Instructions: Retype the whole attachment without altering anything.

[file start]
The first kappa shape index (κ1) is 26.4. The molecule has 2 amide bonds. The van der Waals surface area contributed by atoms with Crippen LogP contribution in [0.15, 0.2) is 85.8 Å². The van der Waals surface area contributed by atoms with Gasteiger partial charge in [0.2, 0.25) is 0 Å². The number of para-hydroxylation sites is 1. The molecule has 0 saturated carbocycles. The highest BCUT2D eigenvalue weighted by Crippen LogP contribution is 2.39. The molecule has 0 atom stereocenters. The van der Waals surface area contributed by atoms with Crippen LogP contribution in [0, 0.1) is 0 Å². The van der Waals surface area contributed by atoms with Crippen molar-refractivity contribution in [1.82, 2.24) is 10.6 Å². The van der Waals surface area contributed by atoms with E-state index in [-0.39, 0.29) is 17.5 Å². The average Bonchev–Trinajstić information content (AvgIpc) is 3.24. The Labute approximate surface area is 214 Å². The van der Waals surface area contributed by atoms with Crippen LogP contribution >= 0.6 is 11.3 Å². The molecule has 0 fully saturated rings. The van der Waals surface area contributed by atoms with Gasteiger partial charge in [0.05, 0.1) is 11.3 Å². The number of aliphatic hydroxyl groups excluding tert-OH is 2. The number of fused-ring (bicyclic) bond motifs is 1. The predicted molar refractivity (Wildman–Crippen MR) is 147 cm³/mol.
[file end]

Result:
The first kappa shape index (κ1) is 26.4. The molecule has 2 amide bonds. The van der Waals surface area contributed by atoms with Crippen LogP contribution in [0.15, 0.2) is 85.8 Å². The van der Waals surface area contributed by atoms with Gasteiger partial charge in [0.2, 0.25) is 0 Å². The number of para-hydroxylation sites is 1. The molecule has 0 saturated carbocycles. The highest BCUT2D eigenvalue weighted by Crippen LogP contribution is 2.39. The molecule has 0 atom stereocenters. The van der Waals surface area contributed by atoms with Crippen LogP contribution in [0, 0.1) is 0 Å². The van der Waals surface area contributed by atoms with Crippen molar-refractivity contribution in [1.82, 2.24) is 10.6 Å². The van der Waals surface area contributed by atoms with E-state index in [-0.39, 0.29) is 17.5 Å². The average Bonchev–Trinajstić information content (AvgIpc) is 3.24. The Labute approximate surface area is 214 Å². The van der Waals surface area contributed by atoms with Crippen LogP contribution >= 0.6 is 11.3 Å². The molecule has 0 fully saturated rings. The van der Waals surface area contributed by atoms with Gasteiger partial charge in [0.05, 0.1) is 11.3 Å². The number of aliphatic hydroxyl groups excluding tert-OH is 2. The number of fused-ring (bicyclic) bond motifs is 1. The predicted molar refractivity (Wildman–Crippen MR) is 147 cm³/mol.